Presently bus and rail systems carry only 2.5% of the urban passenger traffic. Although mass transit carries only a tiny fraction of urban traffic, existing bus and rail systems are two to three times as energy efficient as automobiles. Transit efficiencies vary widely depending on city size, time of day, and type of route. Based on the limited data presented here, it appears that transit efficiency improves with increasing metropolitan area population. Bus system efficiency also depends strongly on both time of day and direction of flow. The energy implications of a number of recent transit improvements are discussed. Unfortunately, the energy impacts are slight-in part because transit now carries so few people relative to the total and in part because the increased ridership only slightly reduces automobile traffic. Thus the short-term energy-saving potential of improved and expanded transit service is small relative to the savings possible through measures that directly affect the automobile and its use.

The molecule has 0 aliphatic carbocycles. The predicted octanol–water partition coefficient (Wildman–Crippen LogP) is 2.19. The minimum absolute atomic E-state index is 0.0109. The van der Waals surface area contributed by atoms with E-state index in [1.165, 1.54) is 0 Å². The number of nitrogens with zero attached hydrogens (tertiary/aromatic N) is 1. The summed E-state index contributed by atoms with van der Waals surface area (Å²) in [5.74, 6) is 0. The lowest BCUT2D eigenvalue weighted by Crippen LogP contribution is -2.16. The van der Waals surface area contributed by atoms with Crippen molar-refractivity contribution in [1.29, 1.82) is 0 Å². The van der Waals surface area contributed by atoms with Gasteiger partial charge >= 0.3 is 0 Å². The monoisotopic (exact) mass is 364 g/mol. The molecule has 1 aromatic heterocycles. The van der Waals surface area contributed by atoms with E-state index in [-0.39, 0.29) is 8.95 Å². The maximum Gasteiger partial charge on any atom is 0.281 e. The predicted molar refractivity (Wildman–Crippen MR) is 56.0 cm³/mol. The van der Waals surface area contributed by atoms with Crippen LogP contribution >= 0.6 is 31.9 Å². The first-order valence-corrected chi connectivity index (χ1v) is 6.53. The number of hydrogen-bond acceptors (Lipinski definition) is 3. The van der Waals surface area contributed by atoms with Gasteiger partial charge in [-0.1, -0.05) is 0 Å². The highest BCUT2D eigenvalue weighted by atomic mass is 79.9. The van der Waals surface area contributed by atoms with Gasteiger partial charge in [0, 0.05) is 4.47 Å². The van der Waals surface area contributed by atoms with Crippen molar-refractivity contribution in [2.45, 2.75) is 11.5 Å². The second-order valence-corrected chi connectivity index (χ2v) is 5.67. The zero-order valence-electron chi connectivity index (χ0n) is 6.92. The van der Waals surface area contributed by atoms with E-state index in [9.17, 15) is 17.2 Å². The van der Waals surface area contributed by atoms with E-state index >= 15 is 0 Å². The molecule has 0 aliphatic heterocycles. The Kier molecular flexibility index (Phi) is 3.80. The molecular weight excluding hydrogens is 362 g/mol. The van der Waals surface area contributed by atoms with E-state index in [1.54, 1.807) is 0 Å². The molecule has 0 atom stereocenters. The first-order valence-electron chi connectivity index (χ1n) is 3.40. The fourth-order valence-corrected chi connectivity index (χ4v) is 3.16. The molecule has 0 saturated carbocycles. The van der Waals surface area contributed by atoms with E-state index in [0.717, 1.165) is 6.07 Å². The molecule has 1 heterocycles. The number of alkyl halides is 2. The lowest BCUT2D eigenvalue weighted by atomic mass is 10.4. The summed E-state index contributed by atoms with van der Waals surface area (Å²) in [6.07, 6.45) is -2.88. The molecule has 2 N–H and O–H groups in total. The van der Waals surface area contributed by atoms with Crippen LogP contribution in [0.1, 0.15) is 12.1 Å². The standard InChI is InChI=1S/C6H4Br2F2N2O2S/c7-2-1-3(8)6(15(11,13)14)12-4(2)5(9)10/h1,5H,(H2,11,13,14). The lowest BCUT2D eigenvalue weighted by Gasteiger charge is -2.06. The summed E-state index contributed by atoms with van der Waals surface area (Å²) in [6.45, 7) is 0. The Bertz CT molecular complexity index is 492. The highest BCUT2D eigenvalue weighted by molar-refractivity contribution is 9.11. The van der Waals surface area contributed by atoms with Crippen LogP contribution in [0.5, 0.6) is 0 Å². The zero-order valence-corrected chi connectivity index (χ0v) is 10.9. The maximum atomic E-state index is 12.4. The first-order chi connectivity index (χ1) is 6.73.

• Corporate Authors:

    Crane, Russak, and Company

    New York, NY  United States 
  • Authors:
    • HIRST, E
    • Stuntz Jr, M S
  • Publication Date: 1976

Media Info

  • Features: References;
  • Pagination: p. 391-406
  • Serial:

Subject/Index Terms

Filing Info

  • Accession Number: 00149987
  • Record Type: Publication
  • Source Agency: Engineering Index
  • Files: TRIS
  • Created Date: May 11 1981 12:00AM